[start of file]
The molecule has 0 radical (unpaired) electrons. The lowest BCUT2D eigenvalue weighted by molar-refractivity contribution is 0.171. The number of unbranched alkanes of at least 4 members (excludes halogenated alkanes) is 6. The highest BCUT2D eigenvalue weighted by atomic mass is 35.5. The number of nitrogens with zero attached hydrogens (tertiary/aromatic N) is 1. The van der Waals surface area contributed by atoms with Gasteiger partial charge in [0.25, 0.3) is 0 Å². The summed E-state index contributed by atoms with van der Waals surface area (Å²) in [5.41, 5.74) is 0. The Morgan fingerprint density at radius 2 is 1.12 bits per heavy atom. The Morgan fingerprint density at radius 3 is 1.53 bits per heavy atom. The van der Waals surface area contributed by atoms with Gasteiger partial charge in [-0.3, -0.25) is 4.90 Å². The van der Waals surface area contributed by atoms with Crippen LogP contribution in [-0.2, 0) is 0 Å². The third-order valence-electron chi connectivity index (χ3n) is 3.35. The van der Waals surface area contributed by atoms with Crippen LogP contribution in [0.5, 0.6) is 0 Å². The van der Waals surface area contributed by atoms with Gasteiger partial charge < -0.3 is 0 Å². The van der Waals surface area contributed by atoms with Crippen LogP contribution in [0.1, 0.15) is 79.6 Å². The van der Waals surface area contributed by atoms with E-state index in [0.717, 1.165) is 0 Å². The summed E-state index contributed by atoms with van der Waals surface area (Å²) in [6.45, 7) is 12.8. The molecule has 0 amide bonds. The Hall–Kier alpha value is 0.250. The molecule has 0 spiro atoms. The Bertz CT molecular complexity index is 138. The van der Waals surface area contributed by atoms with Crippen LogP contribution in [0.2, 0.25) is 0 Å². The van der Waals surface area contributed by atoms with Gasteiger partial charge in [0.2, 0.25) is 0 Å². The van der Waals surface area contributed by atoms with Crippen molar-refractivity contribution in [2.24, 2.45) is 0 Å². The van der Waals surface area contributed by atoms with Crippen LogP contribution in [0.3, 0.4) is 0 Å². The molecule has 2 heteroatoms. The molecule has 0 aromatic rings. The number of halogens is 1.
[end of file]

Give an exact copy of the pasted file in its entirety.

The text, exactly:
The molecule has 0 radical (unpaired) electrons. The lowest BCUT2D eigenvalue weighted by molar-refractivity contribution is 0.171. The number of unbranched alkanes of at least 4 members (excludes halogenated alkanes) is 6. The highest BCUT2D eigenvalue weighted by atomic mass is 35.5. The number of nitrogens with zero attached hydrogens (tertiary/aromatic N) is 1. The van der Waals surface area contributed by atoms with Gasteiger partial charge in [0.25, 0.3) is 0 Å². The summed E-state index contributed by atoms with van der Waals surface area (Å²) in [5.41, 5.74) is 0. The Morgan fingerprint density at radius 2 is 1.12 bits per heavy atom. The Morgan fingerprint density at radius 3 is 1.53 bits per heavy atom. The van der Waals surface area contributed by atoms with Gasteiger partial charge in [-0.3, -0.25) is 4.90 Å². The van der Waals surface area contributed by atoms with Crippen LogP contribution in [-0.2, 0) is 0 Å². The third-order valence-electron chi connectivity index (χ3n) is 3.35. The van der Waals surface area contributed by atoms with Crippen LogP contribution in [0.5, 0.6) is 0 Å². The van der Waals surface area contributed by atoms with Gasteiger partial charge < -0.3 is 0 Å². The van der Waals surface area contributed by atoms with Crippen LogP contribution in [0.1, 0.15) is 79.6 Å². The van der Waals surface area contributed by atoms with E-state index in [0.717, 1.165) is 0 Å². The summed E-state index contributed by atoms with van der Waals surface area (Å²) in [6.45, 7) is 12.8. The molecule has 0 amide bonds. The Hall–Kier alpha value is 0.250. The molecule has 0 spiro atoms. The Bertz CT molecular complexity index is 138. The van der Waals surface area contributed by atoms with Crippen LogP contribution in [0.2, 0.25) is 0 Å². The van der Waals surface area contributed by atoms with Gasteiger partial charge in [0.2, 0.25) is 0 Å². The van der Waals surface area contributed by atoms with Crippen molar-refractivity contribution in [2.24, 2.45) is 0 Å². The van der Waals surface area contributed by atoms with Crippen LogP contribution in [0.3, 0.4) is 0 Å². The molecule has 2 heteroatoms. The molecule has 0 aromatic rings. The number of halogens is 1.